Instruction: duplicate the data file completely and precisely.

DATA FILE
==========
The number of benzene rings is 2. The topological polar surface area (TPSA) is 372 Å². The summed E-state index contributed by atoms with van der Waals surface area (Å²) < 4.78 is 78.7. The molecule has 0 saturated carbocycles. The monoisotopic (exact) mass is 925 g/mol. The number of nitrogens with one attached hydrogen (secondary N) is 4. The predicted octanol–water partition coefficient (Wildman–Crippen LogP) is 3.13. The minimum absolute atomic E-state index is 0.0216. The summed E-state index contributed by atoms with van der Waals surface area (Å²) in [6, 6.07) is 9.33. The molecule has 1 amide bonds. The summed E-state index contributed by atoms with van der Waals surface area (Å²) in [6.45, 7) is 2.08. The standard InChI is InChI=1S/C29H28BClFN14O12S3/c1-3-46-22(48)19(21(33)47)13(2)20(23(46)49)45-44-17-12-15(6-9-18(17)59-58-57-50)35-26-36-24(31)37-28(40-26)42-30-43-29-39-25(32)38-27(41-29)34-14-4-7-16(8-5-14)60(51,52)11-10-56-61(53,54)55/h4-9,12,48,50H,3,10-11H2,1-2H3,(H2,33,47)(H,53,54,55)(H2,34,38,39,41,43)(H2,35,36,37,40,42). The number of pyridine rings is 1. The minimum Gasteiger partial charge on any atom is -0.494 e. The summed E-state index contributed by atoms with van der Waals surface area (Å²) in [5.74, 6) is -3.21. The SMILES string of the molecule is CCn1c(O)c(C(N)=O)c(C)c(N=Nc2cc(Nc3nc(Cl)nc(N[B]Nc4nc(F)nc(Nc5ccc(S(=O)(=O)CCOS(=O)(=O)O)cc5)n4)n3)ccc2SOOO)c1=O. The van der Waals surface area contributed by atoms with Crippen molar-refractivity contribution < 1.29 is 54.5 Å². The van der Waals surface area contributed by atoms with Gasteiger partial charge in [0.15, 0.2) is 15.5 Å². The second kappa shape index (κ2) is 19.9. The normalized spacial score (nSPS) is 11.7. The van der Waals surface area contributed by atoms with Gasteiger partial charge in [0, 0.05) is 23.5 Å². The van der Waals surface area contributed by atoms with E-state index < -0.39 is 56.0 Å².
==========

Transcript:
The number of benzene rings is 2. The topological polar surface area (TPSA) is 372 Å². The summed E-state index contributed by atoms with van der Waals surface area (Å²) < 4.78 is 78.7. The molecule has 0 saturated carbocycles. The monoisotopic (exact) mass is 925 g/mol. The number of nitrogens with one attached hydrogen (secondary N) is 4. The predicted octanol–water partition coefficient (Wildman–Crippen LogP) is 3.13. The minimum absolute atomic E-state index is 0.0216. The summed E-state index contributed by atoms with van der Waals surface area (Å²) in [6, 6.07) is 9.33. The molecule has 1 amide bonds. The summed E-state index contributed by atoms with van der Waals surface area (Å²) in [6.45, 7) is 2.08. The standard InChI is InChI=1S/C29H28BClFN14O12S3/c1-3-46-22(48)19(21(33)47)13(2)20(23(46)49)45-44-17-12-15(6-9-18(17)59-58-57-50)35-26-36-24(31)37-28(40-26)42-30-43-29-39-25(32)38-27(41-29)34-14-4-7-16(8-5-14)60(51,52)11-10-56-61(53,54)55/h4-9,12,48,50H,3,10-11H2,1-2H3,(H2,33,47)(H,53,54,55)(H2,34,38,39,41,43)(H2,35,36,37,40,42). The number of pyridine rings is 1. The minimum Gasteiger partial charge on any atom is -0.494 e. The summed E-state index contributed by atoms with van der Waals surface area (Å²) in [5.74, 6) is -3.21. The SMILES string of the molecule is CCn1c(O)c(C(N)=O)c(C)c(N=Nc2cc(Nc3nc(Cl)nc(N[B]Nc4nc(F)nc(Nc5ccc(S(=O)(=O)CCOS(=O)(=O)O)cc5)n4)n3)ccc2SOOO)c1=O. The van der Waals surface area contributed by atoms with Crippen molar-refractivity contribution < 1.29 is 54.5 Å². The van der Waals surface area contributed by atoms with Gasteiger partial charge in [0.15, 0.2) is 15.5 Å². The second kappa shape index (κ2) is 19.9. The normalized spacial score (nSPS) is 11.7. The van der Waals surface area contributed by atoms with Gasteiger partial charge in [0, 0.05) is 23.5 Å². The van der Waals surface area contributed by atoms with E-state index < -0.39 is 56.0 Å².